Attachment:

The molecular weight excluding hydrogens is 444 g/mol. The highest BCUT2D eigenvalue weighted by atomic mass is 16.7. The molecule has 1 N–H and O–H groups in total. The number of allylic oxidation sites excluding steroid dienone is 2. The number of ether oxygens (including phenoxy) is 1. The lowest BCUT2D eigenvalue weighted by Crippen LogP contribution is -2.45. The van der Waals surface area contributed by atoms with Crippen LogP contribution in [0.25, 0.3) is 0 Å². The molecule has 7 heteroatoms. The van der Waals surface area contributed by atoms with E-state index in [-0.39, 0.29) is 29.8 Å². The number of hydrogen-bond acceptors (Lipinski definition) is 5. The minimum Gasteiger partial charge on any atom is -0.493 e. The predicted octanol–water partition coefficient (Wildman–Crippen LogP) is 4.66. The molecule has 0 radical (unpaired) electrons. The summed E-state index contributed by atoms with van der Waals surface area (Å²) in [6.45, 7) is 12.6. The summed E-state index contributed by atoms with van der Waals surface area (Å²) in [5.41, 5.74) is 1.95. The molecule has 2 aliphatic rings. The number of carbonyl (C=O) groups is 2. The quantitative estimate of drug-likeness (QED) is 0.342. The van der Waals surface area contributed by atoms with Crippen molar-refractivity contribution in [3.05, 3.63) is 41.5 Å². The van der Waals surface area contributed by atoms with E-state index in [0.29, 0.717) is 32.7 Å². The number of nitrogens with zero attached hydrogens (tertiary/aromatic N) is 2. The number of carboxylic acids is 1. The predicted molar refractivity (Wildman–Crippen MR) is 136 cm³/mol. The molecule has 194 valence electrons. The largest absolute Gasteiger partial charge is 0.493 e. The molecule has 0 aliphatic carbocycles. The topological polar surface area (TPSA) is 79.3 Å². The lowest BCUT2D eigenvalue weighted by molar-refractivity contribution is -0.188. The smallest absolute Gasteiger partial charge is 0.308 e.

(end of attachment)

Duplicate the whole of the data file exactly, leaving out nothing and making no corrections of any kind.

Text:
The molecular weight excluding hydrogens is 444 g/mol. The highest BCUT2D eigenvalue weighted by atomic mass is 16.7. The molecule has 1 N–H and O–H groups in total. The number of allylic oxidation sites excluding steroid dienone is 2. The number of ether oxygens (including phenoxy) is 1. The lowest BCUT2D eigenvalue weighted by Crippen LogP contribution is -2.45. The van der Waals surface area contributed by atoms with Crippen LogP contribution in [0.25, 0.3) is 0 Å². The molecule has 7 heteroatoms. The van der Waals surface area contributed by atoms with E-state index in [-0.39, 0.29) is 29.8 Å². The number of hydrogen-bond acceptors (Lipinski definition) is 5. The minimum Gasteiger partial charge on any atom is -0.493 e. The predicted octanol–water partition coefficient (Wildman–Crippen LogP) is 4.66. The molecule has 0 radical (unpaired) electrons. The summed E-state index contributed by atoms with van der Waals surface area (Å²) in [6.45, 7) is 12.6. The summed E-state index contributed by atoms with van der Waals surface area (Å²) in [5.41, 5.74) is 1.95. The molecule has 2 aliphatic rings. The number of carbonyl (C=O) groups is 2. The quantitative estimate of drug-likeness (QED) is 0.342. The van der Waals surface area contributed by atoms with Crippen molar-refractivity contribution in [3.05, 3.63) is 41.5 Å². The van der Waals surface area contributed by atoms with E-state index in [0.29, 0.717) is 32.7 Å². The number of nitrogens with zero attached hydrogens (tertiary/aromatic N) is 2. The number of carboxylic acids is 1. The predicted molar refractivity (Wildman–Crippen MR) is 136 cm³/mol. The molecule has 194 valence electrons. The largest absolute Gasteiger partial charge is 0.493 e. The molecule has 0 aliphatic carbocycles. The topological polar surface area (TPSA) is 79.3 Å². The lowest BCUT2D eigenvalue weighted by molar-refractivity contribution is -0.188. The smallest absolute Gasteiger partial charge is 0.308 e.